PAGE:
Etiological paradigms of depression: The relationship between perceived causes, empowerment, treatment preferences, and stigma
Background: There is a growing trend to view depression as a biological illness rather than a psychosocial condition, even though there is no consensus as to what causes depression. Furthermore, there are mixed data on the impact of advocating the biological model. Aims: This study examined public perceptions concerning the etiology of depression as well as the relationship between such perceptions and treatment preferences, empowerment, and stigma. Method: Survey techniques were used to assess how 66 college students view the etiology of depression. Etiology beliefs, as well as demographic data, were regressed upon measures of treatment preference, empowerment, and stigma. Results: Factor analysis produced three distinct models of etiology: biological, psychological, and environmental. Regression analyses showed that endorsement of the biological model was associated with increased empowerment, preference for psychotherapy, and decreased stigma. Endorsing the psychological model was associated with an increased belief that people can help themselves and increased stigma. Endorsing the environmental model was associated with a mixture of positive and negative beliefs concerning depression. Conclusions: Endorsement of each etiological model is associated with both positive and negative consequences. The current public emphasis on viewing depression as biologically based should thus be viewed with some caution. Declaration of interest: None.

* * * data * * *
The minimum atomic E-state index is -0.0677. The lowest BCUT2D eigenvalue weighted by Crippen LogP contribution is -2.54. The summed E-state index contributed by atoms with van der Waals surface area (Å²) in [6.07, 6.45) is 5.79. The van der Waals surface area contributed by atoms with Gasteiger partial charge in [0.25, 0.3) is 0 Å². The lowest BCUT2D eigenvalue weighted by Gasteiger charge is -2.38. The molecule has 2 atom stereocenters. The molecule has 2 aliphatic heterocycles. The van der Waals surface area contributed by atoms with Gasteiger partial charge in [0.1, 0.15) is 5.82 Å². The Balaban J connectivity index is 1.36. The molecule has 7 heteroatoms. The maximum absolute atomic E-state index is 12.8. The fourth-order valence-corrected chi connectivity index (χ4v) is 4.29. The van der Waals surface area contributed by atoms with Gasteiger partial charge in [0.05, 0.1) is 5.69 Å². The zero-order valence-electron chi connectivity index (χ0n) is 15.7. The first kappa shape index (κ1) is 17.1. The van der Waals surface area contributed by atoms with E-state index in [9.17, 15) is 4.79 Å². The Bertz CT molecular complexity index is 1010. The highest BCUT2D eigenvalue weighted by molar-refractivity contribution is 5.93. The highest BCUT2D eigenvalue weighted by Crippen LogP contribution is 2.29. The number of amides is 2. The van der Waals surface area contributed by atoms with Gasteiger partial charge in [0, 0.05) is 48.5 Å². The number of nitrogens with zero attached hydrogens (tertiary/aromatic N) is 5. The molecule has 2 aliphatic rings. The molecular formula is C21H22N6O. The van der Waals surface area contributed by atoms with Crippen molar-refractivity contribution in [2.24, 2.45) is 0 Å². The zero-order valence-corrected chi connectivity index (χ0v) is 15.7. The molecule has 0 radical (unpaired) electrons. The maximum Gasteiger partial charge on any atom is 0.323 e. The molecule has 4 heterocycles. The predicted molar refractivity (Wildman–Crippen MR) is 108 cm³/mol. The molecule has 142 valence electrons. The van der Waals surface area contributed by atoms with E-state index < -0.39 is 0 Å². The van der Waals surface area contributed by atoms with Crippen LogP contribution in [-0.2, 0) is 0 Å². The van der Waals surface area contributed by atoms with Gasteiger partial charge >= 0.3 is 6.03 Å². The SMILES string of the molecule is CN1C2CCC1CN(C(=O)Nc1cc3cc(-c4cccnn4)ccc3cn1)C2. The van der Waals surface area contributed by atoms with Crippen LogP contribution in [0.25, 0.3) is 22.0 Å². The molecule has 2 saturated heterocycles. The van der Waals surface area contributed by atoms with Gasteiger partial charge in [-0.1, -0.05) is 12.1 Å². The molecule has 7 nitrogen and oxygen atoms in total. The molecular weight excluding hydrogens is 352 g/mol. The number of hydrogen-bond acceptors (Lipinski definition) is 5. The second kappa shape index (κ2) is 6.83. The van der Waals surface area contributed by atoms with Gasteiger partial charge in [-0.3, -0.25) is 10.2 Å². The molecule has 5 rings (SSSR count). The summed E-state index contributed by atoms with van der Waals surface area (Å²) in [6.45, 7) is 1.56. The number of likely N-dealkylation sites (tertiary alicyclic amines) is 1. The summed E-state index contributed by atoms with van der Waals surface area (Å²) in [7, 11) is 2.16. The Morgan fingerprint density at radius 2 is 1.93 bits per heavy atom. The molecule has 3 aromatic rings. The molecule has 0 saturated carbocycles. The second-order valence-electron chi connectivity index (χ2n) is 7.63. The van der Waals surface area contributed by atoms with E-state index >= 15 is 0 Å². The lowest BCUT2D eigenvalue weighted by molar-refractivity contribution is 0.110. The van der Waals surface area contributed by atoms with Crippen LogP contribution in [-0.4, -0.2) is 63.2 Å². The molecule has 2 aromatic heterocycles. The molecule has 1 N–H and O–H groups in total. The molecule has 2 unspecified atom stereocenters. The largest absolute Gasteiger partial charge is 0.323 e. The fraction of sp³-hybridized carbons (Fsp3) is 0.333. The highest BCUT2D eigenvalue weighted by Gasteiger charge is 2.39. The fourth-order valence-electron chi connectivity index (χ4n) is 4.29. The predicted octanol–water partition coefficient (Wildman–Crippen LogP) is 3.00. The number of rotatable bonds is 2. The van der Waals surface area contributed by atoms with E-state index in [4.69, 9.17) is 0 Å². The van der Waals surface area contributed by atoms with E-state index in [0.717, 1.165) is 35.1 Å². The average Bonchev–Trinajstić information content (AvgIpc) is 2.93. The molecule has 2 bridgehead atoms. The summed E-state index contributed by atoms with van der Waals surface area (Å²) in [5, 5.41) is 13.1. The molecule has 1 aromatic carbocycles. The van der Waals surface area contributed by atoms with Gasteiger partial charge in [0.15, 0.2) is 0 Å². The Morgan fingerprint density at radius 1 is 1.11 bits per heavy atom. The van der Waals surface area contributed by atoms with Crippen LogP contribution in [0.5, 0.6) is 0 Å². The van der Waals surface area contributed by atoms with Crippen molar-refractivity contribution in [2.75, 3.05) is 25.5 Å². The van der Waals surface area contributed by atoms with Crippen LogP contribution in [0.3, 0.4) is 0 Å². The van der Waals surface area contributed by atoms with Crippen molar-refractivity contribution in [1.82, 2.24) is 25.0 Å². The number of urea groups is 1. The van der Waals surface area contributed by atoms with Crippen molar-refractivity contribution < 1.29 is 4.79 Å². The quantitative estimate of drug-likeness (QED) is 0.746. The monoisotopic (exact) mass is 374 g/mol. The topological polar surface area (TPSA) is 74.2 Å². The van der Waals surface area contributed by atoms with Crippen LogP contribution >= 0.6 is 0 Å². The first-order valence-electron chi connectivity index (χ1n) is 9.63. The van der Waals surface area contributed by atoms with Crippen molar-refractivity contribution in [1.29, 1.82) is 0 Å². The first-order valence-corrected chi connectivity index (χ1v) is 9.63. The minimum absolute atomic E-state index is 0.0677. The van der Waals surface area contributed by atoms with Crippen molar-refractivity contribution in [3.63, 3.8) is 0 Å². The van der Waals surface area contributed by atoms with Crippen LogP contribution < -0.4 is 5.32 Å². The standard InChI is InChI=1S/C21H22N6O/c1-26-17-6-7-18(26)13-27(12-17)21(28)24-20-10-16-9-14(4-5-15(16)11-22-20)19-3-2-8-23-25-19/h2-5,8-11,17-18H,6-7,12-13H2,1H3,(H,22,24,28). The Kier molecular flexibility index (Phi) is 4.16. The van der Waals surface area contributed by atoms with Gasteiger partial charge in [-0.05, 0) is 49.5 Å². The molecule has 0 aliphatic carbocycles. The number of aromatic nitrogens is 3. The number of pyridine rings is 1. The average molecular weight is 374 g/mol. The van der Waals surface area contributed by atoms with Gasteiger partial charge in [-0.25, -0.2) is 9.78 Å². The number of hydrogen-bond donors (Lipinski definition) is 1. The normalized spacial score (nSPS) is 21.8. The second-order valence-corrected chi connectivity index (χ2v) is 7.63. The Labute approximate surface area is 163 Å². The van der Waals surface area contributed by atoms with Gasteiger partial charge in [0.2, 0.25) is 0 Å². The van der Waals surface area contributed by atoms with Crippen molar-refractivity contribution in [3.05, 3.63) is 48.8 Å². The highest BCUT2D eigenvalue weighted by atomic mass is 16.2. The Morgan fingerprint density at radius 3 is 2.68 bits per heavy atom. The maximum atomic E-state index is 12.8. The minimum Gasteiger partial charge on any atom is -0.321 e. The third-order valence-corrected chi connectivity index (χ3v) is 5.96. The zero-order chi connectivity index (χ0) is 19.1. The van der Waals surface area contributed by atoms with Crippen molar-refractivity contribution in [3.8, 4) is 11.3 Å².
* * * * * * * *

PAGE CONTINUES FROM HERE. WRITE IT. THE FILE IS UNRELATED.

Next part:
Goldstein, B; Rosselli, F
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